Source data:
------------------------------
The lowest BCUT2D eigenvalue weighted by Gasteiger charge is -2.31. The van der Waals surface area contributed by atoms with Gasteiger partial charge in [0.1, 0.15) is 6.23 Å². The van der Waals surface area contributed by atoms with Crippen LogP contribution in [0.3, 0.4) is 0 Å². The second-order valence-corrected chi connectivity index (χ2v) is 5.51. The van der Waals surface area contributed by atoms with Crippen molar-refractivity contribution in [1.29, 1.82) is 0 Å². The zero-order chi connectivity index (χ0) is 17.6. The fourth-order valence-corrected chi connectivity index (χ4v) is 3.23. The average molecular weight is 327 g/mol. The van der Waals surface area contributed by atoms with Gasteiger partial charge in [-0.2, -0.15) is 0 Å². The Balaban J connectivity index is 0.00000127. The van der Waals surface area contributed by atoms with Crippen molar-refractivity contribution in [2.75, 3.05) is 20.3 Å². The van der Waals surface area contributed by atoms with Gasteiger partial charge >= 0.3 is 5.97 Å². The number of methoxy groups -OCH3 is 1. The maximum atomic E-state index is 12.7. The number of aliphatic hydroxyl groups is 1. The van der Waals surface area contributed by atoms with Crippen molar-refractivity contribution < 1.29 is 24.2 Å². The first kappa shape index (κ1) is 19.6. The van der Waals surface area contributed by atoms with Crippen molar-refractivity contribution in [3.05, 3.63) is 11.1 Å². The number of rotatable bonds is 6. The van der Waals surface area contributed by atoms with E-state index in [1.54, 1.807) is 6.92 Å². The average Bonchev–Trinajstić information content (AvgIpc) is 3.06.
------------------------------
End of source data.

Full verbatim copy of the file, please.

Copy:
The lowest BCUT2D eigenvalue weighted by Gasteiger charge is -2.31. The van der Waals surface area contributed by atoms with Gasteiger partial charge in [0.1, 0.15) is 6.23 Å². The van der Waals surface area contributed by atoms with Crippen LogP contribution in [0.3, 0.4) is 0 Å². The second-order valence-corrected chi connectivity index (χ2v) is 5.51. The van der Waals surface area contributed by atoms with Crippen molar-refractivity contribution in [1.29, 1.82) is 0 Å². The zero-order chi connectivity index (χ0) is 17.6. The fourth-order valence-corrected chi connectivity index (χ4v) is 3.23. The average molecular weight is 327 g/mol. The van der Waals surface area contributed by atoms with Gasteiger partial charge in [-0.2, -0.15) is 0 Å². The Balaban J connectivity index is 0.00000127. The van der Waals surface area contributed by atoms with Crippen molar-refractivity contribution in [2.75, 3.05) is 20.3 Å². The van der Waals surface area contributed by atoms with Gasteiger partial charge >= 0.3 is 5.97 Å². The number of methoxy groups -OCH3 is 1. The maximum atomic E-state index is 12.7. The number of aliphatic hydroxyl groups is 1. The van der Waals surface area contributed by atoms with Crippen molar-refractivity contribution < 1.29 is 24.2 Å². The first kappa shape index (κ1) is 19.6. The van der Waals surface area contributed by atoms with Crippen molar-refractivity contribution in [3.05, 3.63) is 11.1 Å². The number of rotatable bonds is 6. The van der Waals surface area contributed by atoms with E-state index in [1.54, 1.807) is 6.92 Å². The average Bonchev–Trinajstić information content (AvgIpc) is 3.06.